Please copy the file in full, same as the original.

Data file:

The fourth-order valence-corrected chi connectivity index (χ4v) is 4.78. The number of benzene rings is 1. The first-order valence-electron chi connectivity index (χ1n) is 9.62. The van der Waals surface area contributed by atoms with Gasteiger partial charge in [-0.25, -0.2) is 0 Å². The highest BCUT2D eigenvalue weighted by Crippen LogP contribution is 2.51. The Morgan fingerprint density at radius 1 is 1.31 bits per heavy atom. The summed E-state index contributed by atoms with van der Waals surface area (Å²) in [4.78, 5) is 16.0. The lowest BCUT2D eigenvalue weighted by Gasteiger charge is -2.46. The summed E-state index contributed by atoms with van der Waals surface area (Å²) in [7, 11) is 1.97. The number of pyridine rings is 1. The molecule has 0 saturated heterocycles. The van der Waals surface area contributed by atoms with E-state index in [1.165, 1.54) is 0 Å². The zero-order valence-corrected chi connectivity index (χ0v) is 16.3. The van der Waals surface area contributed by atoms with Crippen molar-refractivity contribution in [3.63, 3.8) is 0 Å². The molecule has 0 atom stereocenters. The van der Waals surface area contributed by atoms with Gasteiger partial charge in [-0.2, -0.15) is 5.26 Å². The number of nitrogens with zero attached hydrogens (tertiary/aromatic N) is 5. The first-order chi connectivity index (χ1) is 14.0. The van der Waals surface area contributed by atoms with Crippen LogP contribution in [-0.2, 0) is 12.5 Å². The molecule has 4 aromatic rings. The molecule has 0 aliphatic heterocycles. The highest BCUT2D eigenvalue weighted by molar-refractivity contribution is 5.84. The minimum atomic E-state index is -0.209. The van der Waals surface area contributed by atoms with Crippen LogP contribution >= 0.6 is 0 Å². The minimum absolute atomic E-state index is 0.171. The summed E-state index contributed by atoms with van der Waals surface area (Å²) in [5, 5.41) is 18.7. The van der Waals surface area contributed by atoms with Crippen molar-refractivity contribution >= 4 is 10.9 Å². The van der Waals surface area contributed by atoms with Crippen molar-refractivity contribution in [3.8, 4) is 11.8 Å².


The fourth-order valence-corrected chi connectivity index (χ4v) is 4.78. The number of benzene rings is 1. The first-order valence-electron chi connectivity index (χ1n) is 9.62. The van der Waals surface area contributed by atoms with Gasteiger partial charge in [-0.25, -0.2) is 0 Å². The highest BCUT2D eigenvalue weighted by Crippen LogP contribution is 2.51. The Morgan fingerprint density at radius 1 is 1.31 bits per heavy atom. The summed E-state index contributed by atoms with van der Waals surface area (Å²) in [4.78, 5) is 16.0. The lowest BCUT2D eigenvalue weighted by Gasteiger charge is -2.46. The summed E-state index contributed by atoms with van der Waals surface area (Å²) in [7, 11) is 1.97. The number of pyridine rings is 1. The molecule has 0 saturated heterocycles. The van der Waals surface area contributed by atoms with E-state index in [1.165, 1.54) is 0 Å². The zero-order valence-corrected chi connectivity index (χ0v) is 16.3. The van der Waals surface area contributed by atoms with Crippen molar-refractivity contribution in [3.63, 3.8) is 0 Å². The molecule has 0 atom stereocenters. The van der Waals surface area contributed by atoms with Gasteiger partial charge in [-0.2, -0.15) is 5.26 Å². The number of nitrogens with zero attached hydrogens (tertiary/aromatic N) is 5. The first-order chi connectivity index (χ1) is 14.0. The van der Waals surface area contributed by atoms with Crippen LogP contribution in [-0.2, 0) is 12.5 Å². The molecule has 4 aromatic rings. The molecule has 0 aliphatic heterocycles. The highest BCUT2D eigenvalue weighted by molar-refractivity contribution is 5.84. The minimum atomic E-state index is -0.209. The van der Waals surface area contributed by atoms with Crippen LogP contribution >= 0.6 is 0 Å². The minimum absolute atomic E-state index is 0.171. The summed E-state index contributed by atoms with van der Waals surface area (Å²) in [5, 5.41) is 18.7. The van der Waals surface area contributed by atoms with Crippen molar-refractivity contribution >= 4 is 10.9 Å². The van der Waals surface area contributed by atoms with Crippen molar-refractivity contribution in [3.8, 4) is 11.8 Å².